Coastlines: Got it in one

Sign of the times

The season closed, it was time to go fishing.

Yeah nah, not some rule taken from the West Coast Law Amendment Act of 1864 but the fact remains Brunner’s waters can be fished right through to the end of September. Some trout haven’t bothered to go chasing their girlfriends up the rivers but stay happily single, in the lake.

Omens seemed good, with fine conditions, no wind and the promise of a great day. Managed to get the dogs inside while I opened the gate to let out the Osprey, as they both get excited when it comes out. The Scottie girl snarls and tries to read the writing on the tyres, while our Jack Russell boy dances around and barks. Nice early morning din for the neighbours.

Once on the road, the blinding sunrise meant visor down and sunnies up. Turning into the Arnold Valley, fog steadily increased until I couldn’t see the truck travelling ahead of me so “back off” was the response. It lightened a bit further up then came in again but lakeside it was clear and calm. Lovely!

On round to Cashmere Bay where a rude surprise awaited as the ramp was closed for repairs. I didn’t get that memo, so went along to another likely place to launch but boulders blocked access. While it’s good the launching facility is getting work, you’d think the signage right at the ramp would be better back, where it would avoid the public inconvenience of driving all the way there, wasting fuel and ‘polluting the atmosphere’ to find it closed.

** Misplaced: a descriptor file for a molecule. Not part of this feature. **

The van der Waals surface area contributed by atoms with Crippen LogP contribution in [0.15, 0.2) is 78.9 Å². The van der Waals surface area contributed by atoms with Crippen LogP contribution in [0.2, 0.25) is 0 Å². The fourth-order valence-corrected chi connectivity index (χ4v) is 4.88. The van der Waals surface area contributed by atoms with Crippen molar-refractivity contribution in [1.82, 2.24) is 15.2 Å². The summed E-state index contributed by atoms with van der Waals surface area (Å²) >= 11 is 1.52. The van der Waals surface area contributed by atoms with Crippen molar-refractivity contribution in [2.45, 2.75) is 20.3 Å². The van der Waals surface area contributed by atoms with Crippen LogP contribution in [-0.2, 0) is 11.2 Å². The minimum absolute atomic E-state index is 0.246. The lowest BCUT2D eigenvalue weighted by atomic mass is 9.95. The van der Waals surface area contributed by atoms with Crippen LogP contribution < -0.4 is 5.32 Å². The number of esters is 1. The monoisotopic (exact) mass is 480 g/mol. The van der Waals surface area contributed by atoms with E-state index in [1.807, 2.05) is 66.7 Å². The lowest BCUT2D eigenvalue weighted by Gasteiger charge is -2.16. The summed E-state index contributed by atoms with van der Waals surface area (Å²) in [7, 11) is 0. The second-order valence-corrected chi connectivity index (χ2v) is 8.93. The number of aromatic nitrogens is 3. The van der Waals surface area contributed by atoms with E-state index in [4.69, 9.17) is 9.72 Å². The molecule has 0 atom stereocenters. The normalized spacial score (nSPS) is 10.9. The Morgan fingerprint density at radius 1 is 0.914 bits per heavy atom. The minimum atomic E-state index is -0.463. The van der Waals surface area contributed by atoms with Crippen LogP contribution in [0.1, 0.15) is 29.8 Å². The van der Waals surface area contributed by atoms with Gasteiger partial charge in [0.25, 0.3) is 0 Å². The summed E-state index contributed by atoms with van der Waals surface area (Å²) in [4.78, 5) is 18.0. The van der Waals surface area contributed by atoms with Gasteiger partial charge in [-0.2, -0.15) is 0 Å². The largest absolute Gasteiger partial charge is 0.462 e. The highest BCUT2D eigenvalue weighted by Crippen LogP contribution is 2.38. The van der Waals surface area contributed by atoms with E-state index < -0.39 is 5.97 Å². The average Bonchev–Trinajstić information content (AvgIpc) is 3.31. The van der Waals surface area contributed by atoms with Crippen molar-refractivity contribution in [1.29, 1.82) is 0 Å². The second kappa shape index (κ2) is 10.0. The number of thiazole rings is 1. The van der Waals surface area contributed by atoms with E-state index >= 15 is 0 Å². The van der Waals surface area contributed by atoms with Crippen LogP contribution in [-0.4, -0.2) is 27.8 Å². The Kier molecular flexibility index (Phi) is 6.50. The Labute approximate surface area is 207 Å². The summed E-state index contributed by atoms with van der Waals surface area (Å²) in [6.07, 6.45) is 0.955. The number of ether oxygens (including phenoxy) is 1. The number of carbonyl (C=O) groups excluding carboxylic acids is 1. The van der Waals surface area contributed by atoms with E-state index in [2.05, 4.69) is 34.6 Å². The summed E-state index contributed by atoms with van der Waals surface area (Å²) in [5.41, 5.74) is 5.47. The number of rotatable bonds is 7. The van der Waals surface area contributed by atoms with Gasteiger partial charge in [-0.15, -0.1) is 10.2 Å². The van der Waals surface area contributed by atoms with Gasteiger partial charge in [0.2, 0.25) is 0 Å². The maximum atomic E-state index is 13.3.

Turned around and headed back almost 10 kilometres to Moana, with my now dun-coloured liver and muttering like Mr Magoo. The parking fee at Moana is north of 10 dollars, so I elected to use the Yacht Club ramp, preferring to help their coffers rather than further fund the District Council – given them quite enough of my money these past 40 years.

Bung in, boat in, me in and the Yarmy fired first time, the day proper had finally begun. Had a prospect along the margins east of the clubrooms but saw nothing, then ventured into another area that had been good in the past but again saw nothing. There was a sense of deja vu, a replay of earlier days during the drought when we were skunked?

An earlier mentor’s words wafted back into the grey matter, “If you’re not seeing fish, move. They’ll only be where the food is.”

Onward and upward to another spot, where I scared a fish witless as it headed out to deeper water. Ah, there are fish here, then suddenly bang, a thudding weight and it was fish on, OFF! It was that quick but it seemed to be a location with finny creatures, so I hovered about and managed a strategic mid-lake release of another one. Lunch was taken in a sunlit cove with views of familiar mountains, forest, the expanse of the largest lake on the Coast and not another boat in sight. It was so good I felt the need to photographically document the scene, then flick it to a mate who likes to do similar things on his work journeys up and down our wondrous region. We title our images, “Today’s Office.” You get the idea.

Later, as we gathered to put the world to rights, he said, “It looks like you had a very good day out there.”

Yep, got it in one.

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